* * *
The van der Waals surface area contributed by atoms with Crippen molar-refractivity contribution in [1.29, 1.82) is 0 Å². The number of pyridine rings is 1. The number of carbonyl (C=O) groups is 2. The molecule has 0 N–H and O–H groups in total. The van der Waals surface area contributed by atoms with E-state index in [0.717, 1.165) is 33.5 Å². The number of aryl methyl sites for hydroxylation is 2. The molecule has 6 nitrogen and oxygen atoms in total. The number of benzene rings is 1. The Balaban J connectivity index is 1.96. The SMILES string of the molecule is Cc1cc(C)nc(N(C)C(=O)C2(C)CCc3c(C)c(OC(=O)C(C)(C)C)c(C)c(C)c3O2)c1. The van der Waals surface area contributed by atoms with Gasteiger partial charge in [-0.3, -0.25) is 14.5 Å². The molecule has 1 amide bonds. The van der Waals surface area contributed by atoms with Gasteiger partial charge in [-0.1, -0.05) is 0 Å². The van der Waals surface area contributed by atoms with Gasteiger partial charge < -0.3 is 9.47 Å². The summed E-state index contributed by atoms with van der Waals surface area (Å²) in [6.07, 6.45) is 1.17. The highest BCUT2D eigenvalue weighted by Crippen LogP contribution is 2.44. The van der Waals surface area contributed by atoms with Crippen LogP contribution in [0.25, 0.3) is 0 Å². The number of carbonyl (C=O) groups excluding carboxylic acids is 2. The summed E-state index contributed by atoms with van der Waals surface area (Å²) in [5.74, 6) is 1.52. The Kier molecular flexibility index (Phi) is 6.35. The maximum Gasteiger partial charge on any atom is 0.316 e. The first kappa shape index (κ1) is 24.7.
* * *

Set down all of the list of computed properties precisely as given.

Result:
The van der Waals surface area contributed by atoms with Crippen molar-refractivity contribution in [1.29, 1.82) is 0 Å². The number of pyridine rings is 1. The number of carbonyl (C=O) groups is 2. The molecule has 0 N–H and O–H groups in total. The van der Waals surface area contributed by atoms with E-state index in [0.717, 1.165) is 33.5 Å². The number of aryl methyl sites for hydroxylation is 2. The molecule has 6 nitrogen and oxygen atoms in total. The number of benzene rings is 1. The Balaban J connectivity index is 1.96. The SMILES string of the molecule is Cc1cc(C)nc(N(C)C(=O)C2(C)CCc3c(C)c(OC(=O)C(C)(C)C)c(C)c(C)c3O2)c1. The van der Waals surface area contributed by atoms with Gasteiger partial charge in [-0.3, -0.25) is 14.5 Å². The molecule has 1 amide bonds. The van der Waals surface area contributed by atoms with Gasteiger partial charge in [-0.1, -0.05) is 0 Å². The van der Waals surface area contributed by atoms with Gasteiger partial charge < -0.3 is 9.47 Å². The summed E-state index contributed by atoms with van der Waals surface area (Å²) in [6.07, 6.45) is 1.17. The highest BCUT2D eigenvalue weighted by Crippen LogP contribution is 2.44. The van der Waals surface area contributed by atoms with Crippen LogP contribution in [0.25, 0.3) is 0 Å². The number of carbonyl (C=O) groups excluding carboxylic acids is 2. The summed E-state index contributed by atoms with van der Waals surface area (Å²) in [5.74, 6) is 1.52. The Kier molecular flexibility index (Phi) is 6.35. The maximum Gasteiger partial charge on any atom is 0.316 e. The first kappa shape index (κ1) is 24.7.